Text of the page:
This post was written by Sean Bryant a Reference Librarian in the Science Section who previously wrote about World War I tanks and John Glenn. This post continues the story of the last man to walk on the moon, astronaut, Eugene Cernan, which was inspired by our last NASA talk of 2016. Geologist Dr. Noah […]
This post was authored by Denise Dempsey, Science Reference & Research Specialist, in the Science, Technology, and Business Division of the Library of Congress. She is also author of the blog post “Hidden Figures No More: African American Women in Space Exploration.” One of the items in the Picture This blog post, Portraits of Nineteenth […]
This post was authored by Sean Bryant, Science Reference & Research Specialist in the Science, Technology, and Business Division of the Library of Congress. Fifty five years ago this week John Hershel Glenn Jr. rode an Atlas rocket into a cloudy February morning. In his Mercury space capsule Friendship 7, Glenn became the third person, […]
Today’s post was written by Denise Dempsey a Science Reference Librarian. The recent release of the new film Hidden Figures, based on the book of the same name by Margot Lee Shetterly, presents a great opportunity to learn more about the contributions of African American women to the Space Race and to space exploration. The […]
The month of January marks the birthday of Emily Greene Balch (1867-1961), an American economist, sociologist, political scientist, and pacifist who rose to prominence during and after World War I. Balch began her career as a faculty member at Wellesley College in 1896 and became a full professor in 1913. As an academic, Balch studied […]
It may be a bit of a puzzle as to why Lin Manuel Miranda wrote a musical about a Secretary of the Treasury, but it may be a little more obvious why a Business librarian would write blog post about him — the first Secretary of the Treasury had a profound impact on the country and the economy then and now.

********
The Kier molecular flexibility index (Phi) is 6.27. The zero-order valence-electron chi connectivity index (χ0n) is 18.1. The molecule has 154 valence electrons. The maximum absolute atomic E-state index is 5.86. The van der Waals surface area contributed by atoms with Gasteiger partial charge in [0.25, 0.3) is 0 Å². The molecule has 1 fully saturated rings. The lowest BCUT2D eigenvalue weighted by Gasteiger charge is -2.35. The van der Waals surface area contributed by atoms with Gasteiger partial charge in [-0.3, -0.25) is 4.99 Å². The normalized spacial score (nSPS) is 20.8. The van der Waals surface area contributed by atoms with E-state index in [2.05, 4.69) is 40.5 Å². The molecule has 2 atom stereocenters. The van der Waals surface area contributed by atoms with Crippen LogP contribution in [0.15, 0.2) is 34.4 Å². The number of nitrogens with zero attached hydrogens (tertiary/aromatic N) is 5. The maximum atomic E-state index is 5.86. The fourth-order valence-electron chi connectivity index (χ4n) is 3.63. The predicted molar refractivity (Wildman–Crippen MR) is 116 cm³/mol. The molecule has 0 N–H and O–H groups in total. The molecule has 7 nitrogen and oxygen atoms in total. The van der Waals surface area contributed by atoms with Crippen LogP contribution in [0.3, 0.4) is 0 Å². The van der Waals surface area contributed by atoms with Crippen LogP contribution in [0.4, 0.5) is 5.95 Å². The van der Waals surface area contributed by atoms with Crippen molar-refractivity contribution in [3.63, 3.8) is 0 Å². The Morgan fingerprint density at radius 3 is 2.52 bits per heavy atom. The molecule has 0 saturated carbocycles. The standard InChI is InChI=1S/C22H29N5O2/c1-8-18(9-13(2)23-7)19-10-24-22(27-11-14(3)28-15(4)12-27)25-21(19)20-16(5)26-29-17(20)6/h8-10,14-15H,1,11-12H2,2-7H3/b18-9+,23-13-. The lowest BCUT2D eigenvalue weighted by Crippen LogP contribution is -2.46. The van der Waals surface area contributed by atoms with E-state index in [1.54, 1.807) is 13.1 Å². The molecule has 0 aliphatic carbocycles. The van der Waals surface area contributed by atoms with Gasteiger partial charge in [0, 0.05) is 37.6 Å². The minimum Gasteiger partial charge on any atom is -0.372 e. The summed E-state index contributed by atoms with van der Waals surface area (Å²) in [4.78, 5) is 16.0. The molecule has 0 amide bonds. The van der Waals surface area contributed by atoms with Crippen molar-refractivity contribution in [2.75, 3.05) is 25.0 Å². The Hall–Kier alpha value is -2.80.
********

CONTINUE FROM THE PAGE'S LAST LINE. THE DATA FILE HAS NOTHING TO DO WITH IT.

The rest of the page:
I have written several posts on industrialists and capitalists from America’s past – J.P. Morgan, Hetty Green, Andrew Carnegie, James Swan, and Jay Gould and James Fisk. But for those researching people who haven’t yet been featured, there are some great resources. One of the most accessible sources is the encyclopedias, available in most public, […]
This is a joint post by Yvonne Dooley with contributions by Angel Vu. Since August 25, 2016 marks the 100th birthday of the National Park Service, it seems appropriate to pay tribute to one of its lesser known heroes, Mr. John Horace McFarland – a successful businessman and civic leader who helped usher in the […]
Today’s guest post is by Mary Champagne, a reference librarian in the Main Reading Room. Her specialties are post-Civil War U.S. History and Anthropology. Esther Howland, known as “New England’s first career woman,” was a visionary artist and entrepreneur who popularized Valentine’s Day cards in the United States. Beautiful and elaborate European valentines were available […]
During this time he frequently clashed with Secretary of the Treasury Alexander Hamilton over many of Hamilton’s policies, although not over the most contentious, the creation of the Bank of the United States.